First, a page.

One of the greatest achievements in the world of mountaineering is climbing each of the Seven Summits. Since the 1980s, hundreds of hardy mountaineers have swapped their hiking boots for mountaineering boots and crampons to tackle the highest points around the world. But strangely, they don't all climb the same seven mountains, while some of them might only climb six, and others summit eight. So, what are the Seven Summits, exactly, and why is there so much debate around their number?
The Seven Summits refer to the highest peak in each continent, and since we all learned that there are seven continents in elementary school, you wouldn’t think it would be that hard to figure out which mountains we’re talking about. However, while the height of each peak is not in dispute, how many continents there are and where their boundaries lie causes a surprising amount of discussion and variation in what the seven summits actually are. We’ll do our best to explain…
In 1985, a mountaineer and owner of Snowbird Ski Resort in Utah named Richard 'Dick' Bass became the first person to stand on the Seven Summits, along with his climbing partner Frank Wells, completing his mission at the age of 55. Since his success, hundreds of other daring mountaineers have finished the challenge, though there are small variations in their approach. These variations are the result of a few geographical question marks.
First, there’s the question of whether Europe should be considered a continent in its own right, or whether it is part of Eurasia. If you think Europe should be considered its own continent, then you have to decide where the boundary line is between Europe and Asia to determine whether the highest peak is Mont Blanc, which some climbers accept, or Russia’s Mount Elbrus, which is more common. If, however, you classify Europe and Asia as one continent, then neither of those peaks makes the cut because they’re clearly overshadowed by Mount Everest. If you’re paying attention, that means that there aren’t seven summits at all, but six.
Further complicating matters is whether your definition of the Australian continent includes just the country of Australia, or the entire continental shelf. If you go with the former, then Mount Kosciuszko is the tallest mountain on the continent, but if you go with the latter, then it’s New Guinea’s Puncak Jaya. Unless, of course, you consider Indonesia to be part of the Australian continent, in which case it’s Mount Wilhelm.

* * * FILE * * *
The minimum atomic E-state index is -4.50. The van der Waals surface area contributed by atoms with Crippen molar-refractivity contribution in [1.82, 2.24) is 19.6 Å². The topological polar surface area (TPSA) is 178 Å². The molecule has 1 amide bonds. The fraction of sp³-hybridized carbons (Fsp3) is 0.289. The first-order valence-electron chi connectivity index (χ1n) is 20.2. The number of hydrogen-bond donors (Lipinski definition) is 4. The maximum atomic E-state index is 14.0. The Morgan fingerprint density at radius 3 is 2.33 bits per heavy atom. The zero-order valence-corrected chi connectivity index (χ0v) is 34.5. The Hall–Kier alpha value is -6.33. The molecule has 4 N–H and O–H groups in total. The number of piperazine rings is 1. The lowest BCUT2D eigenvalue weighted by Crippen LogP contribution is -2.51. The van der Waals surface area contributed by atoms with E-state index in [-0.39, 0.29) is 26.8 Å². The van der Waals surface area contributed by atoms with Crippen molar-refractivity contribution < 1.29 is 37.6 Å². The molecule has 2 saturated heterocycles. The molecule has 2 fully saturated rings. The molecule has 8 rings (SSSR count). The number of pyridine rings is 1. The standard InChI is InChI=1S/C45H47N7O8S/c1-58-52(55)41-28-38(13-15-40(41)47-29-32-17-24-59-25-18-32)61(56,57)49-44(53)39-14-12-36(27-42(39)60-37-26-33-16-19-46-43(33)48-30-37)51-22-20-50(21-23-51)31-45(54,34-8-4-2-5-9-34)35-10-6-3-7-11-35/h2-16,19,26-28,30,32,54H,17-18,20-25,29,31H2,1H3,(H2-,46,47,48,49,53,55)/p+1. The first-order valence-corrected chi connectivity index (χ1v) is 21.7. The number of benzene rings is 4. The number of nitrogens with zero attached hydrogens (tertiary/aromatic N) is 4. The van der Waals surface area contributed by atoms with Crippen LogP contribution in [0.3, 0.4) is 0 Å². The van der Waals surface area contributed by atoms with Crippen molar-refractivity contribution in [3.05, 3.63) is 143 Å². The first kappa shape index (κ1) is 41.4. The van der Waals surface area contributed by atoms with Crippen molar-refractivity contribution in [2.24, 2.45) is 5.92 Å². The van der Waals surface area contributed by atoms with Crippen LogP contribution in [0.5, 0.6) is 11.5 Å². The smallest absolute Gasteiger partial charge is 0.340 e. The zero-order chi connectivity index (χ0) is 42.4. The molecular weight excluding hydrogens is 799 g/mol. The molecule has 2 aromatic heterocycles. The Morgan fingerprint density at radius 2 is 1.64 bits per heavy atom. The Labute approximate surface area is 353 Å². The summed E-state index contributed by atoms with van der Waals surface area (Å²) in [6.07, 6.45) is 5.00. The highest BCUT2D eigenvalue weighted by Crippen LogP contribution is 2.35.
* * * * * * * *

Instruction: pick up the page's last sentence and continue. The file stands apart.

Confused? Us too. The good news is that there aren’t any questions around the remaining five summits, so the variations are actually down to only one or two mountains. Here’s what Bass climbed when he set the first record:
|Everest||Asia||8,848.86 m / 29,031.7 ft|
|Aconcagua||South America||6,960.8 m /22,837 ft|
|Denali||North America||6,190 m / 20,310 ft|
|Kilimanjaro||Africa||5,895 m / 19,341 ft|
|Vinson||Antarctica||4,892 m / 16,050 ft|
|Elbrus||Europe||5,642 m / 18,510 ft|
|Kosciuszko||Australia||2,228 m / 7,310 ft|
As you can see, Bass defined the Australian continent as just the country itself, and distinguishes Europe from Asia. Only a year later, a Canadian climber named Pat Morrow became the first to complete the version that considers Puncak Jaya to be the tallest peak in the Australian continent. Reinhold Messner completed this same version later that same year, and it is now widely known as the Messner version. Perhaps that's because he’s the more famous climber, or perhaps it’s because he went the extra mile and was the first to do it without supplemental oxygen. In either case, lots of over-achieving climbers make sure to do all eight of the summits on Bass and Messner’s lists to cover all their bases.
Other notable ascents include Rob Ball and Gary Hall, who became the first to climb the Seven Summits in seven months in 1990; Japan’s Junko Tabei who became the first woman to complete the quest in 1992; and English mountaineer Rhys Jones, who became the youngest person to complete the challenge in 2006, aged 20. Though each climber might tackle a slightly different list of summits, they’ve each climbed well in excess of 40,200m (131,889ft) in doing so, which is like climbing Everest almost five times over – definitely something you can boast about at the bar.
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Julia Clarke is a staff writer for Advnture.com and the author of the book Restorative Yoga for Beginners. She loves to explore mountains on foot, bike, skis and belay and then recover on the the yoga mat. Julia graduated with a degree in journalism in 2004 and spent eight years working as a radio presenter in Kansas City, Vermont, Boston and New York City before discovering the joys of the Rocky Mountains. She then detoured west to Colorado and enjoyed 11 years teaching yoga in Vail before returning to her hometown of Glasgow, Scotland in 2020 to focus on family and writing.